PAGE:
La Révolution Moderne – Expo ’67 and the Spatialization of National Identity in Québec

For the few people who’ve asked to read it, my finished thesis is available as a .pdf. I can also make a printed version available for those who are interested. I’ll also be presenting a portion of the work at the Mid-Atlantic and New England Council for Canadian Studies conference in Providence, RI from Sept 30 – Oct 3rd.

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3 thoughts on “La Révolution Moderne – Expo ’67 and the Spatialization of National Identity in Québec

  1. Just wanted to say that your thesis reminds me of a lot of the topics we learned in French class in Toronto – including taped recordings of Gilles Vigneault’s Mon Pays (and all his other songs in a nightmarish unending playback loop). Have you ever read Quebec novels? Mordecai Richler is hilarious! And Gabrielle Roy in her depressing way is really good as well.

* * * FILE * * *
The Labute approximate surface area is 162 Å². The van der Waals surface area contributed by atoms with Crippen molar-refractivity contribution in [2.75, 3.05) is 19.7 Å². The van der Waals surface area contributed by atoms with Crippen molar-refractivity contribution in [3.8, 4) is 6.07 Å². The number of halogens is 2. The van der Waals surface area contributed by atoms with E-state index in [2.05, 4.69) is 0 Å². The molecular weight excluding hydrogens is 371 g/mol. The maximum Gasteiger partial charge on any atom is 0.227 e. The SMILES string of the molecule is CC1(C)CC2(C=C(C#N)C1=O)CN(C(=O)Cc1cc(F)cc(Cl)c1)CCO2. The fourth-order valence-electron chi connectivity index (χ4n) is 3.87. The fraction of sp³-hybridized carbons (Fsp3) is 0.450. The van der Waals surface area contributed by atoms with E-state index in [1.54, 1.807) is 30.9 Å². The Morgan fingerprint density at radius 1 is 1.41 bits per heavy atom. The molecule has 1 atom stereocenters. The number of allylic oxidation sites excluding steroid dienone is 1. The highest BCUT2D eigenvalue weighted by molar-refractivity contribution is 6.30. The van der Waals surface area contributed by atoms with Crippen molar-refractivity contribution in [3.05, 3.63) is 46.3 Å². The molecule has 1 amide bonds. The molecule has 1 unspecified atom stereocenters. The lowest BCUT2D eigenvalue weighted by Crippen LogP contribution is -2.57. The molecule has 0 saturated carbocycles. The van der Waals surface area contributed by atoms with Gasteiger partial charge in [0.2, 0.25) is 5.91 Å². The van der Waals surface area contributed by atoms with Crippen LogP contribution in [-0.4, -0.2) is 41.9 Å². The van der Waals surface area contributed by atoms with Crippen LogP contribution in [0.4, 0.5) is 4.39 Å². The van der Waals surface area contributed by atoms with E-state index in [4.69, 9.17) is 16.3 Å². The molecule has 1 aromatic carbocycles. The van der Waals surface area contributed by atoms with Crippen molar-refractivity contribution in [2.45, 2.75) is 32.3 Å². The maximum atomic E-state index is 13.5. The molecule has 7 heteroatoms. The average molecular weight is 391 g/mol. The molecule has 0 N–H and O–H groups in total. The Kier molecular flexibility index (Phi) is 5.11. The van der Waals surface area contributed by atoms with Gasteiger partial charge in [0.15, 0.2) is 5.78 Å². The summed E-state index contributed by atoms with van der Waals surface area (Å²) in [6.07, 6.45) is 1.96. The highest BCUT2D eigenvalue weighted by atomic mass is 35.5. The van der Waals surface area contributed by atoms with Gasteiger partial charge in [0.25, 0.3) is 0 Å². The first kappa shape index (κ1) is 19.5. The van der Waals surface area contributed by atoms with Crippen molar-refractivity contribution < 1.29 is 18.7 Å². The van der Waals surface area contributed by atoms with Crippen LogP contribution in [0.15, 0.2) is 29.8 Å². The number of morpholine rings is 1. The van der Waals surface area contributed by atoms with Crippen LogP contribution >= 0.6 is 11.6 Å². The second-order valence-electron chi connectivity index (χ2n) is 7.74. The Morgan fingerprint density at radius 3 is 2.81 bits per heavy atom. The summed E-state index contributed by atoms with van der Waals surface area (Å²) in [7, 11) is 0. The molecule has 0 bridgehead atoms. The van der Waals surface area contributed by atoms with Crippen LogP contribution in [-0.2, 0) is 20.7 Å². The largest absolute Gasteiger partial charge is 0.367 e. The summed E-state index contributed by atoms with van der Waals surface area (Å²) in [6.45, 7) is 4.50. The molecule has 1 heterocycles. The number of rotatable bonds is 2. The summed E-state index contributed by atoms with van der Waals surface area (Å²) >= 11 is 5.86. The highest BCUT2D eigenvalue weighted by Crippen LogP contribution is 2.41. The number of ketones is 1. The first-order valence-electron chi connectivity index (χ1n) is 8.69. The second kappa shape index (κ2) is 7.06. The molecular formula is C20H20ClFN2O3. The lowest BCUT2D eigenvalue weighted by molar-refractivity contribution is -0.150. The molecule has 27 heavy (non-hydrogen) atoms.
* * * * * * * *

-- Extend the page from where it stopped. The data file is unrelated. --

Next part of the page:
2. Great thesis. It’s very interesting how you’ve concretized the classic theories of Soja and Lefebvre in the realm of Montreal spatial identity. The notion of the Expo’s modernist architecture being made contextual in regards to a modernizing Quebecois urban society is quite insightful. Your spatialization of Quebecois identity in the urban realm is, as you’ve mentioned, dependent on nationalist sentiments…and that this spatiality is no more real than others…but how would you asses the impact of this dominant French spatiality on the urban identity of minority populations? I ask this because, living in Canada, I’m weary of the impacts a notion of “nation” (either Anglo or Francophone) can have in producing exclusionary spatial geographies (example being Vancouver and Chinatown or Halifax and Africville). Yes, French Quebec has elements such as language and history that make it nation-like, but I don’t feel as though it’s more a nation than the First Nations that inhabit the same space. Any form of nationalism in Canada’s various regions is complicated by the fact that we’ve always been a pluralistic, multicultural society. Being from Vancouver, and witnessing spatialities of urban identity, it appears that the plurality and fragmentation of postmodern theory is the best way to make sense of it all.

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